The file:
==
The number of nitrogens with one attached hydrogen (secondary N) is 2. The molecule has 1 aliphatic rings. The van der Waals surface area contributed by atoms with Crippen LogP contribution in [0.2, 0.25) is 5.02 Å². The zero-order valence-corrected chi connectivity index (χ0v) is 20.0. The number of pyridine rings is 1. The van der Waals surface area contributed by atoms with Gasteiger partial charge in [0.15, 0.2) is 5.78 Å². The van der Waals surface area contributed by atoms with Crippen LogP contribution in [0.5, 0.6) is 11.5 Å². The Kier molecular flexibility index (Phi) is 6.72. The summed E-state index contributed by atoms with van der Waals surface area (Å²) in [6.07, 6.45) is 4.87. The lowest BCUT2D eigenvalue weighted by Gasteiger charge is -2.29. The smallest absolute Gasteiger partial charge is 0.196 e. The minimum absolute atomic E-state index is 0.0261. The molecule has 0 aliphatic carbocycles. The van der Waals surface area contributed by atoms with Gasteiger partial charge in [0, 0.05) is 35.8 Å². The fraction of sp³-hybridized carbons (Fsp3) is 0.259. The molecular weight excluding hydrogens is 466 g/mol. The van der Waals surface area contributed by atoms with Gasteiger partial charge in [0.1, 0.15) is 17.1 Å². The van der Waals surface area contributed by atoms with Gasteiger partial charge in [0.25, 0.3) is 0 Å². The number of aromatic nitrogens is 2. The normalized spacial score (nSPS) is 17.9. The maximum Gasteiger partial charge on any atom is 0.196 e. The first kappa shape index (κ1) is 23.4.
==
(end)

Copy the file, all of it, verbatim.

The number of nitrogens with one attached hydrogen (secondary N) is 2. The molecule has 1 aliphatic rings. The van der Waals surface area contributed by atoms with Crippen LogP contribution in [0.2, 0.25) is 5.02 Å². The zero-order valence-corrected chi connectivity index (χ0v) is 20.0. The number of pyridine rings is 1. The van der Waals surface area contributed by atoms with Gasteiger partial charge in [0.15, 0.2) is 5.78 Å². The van der Waals surface area contributed by atoms with Crippen LogP contribution in [0.5, 0.6) is 11.5 Å². The Kier molecular flexibility index (Phi) is 6.72. The summed E-state index contributed by atoms with van der Waals surface area (Å²) in [6.07, 6.45) is 4.87. The lowest BCUT2D eigenvalue weighted by Gasteiger charge is -2.29. The smallest absolute Gasteiger partial charge is 0.196 e. The minimum absolute atomic E-state index is 0.0261. The molecule has 0 aliphatic carbocycles. The van der Waals surface area contributed by atoms with Gasteiger partial charge in [0, 0.05) is 35.8 Å². The fraction of sp³-hybridized carbons (Fsp3) is 0.259. The molecular weight excluding hydrogens is 466 g/mol. The van der Waals surface area contributed by atoms with Gasteiger partial charge in [0.1, 0.15) is 17.1 Å². The van der Waals surface area contributed by atoms with Gasteiger partial charge in [0.25, 0.3) is 0 Å². The number of aromatic nitrogens is 2. The normalized spacial score (nSPS) is 17.9. The maximum Gasteiger partial charge on any atom is 0.196 e. The first kappa shape index (κ1) is 23.4.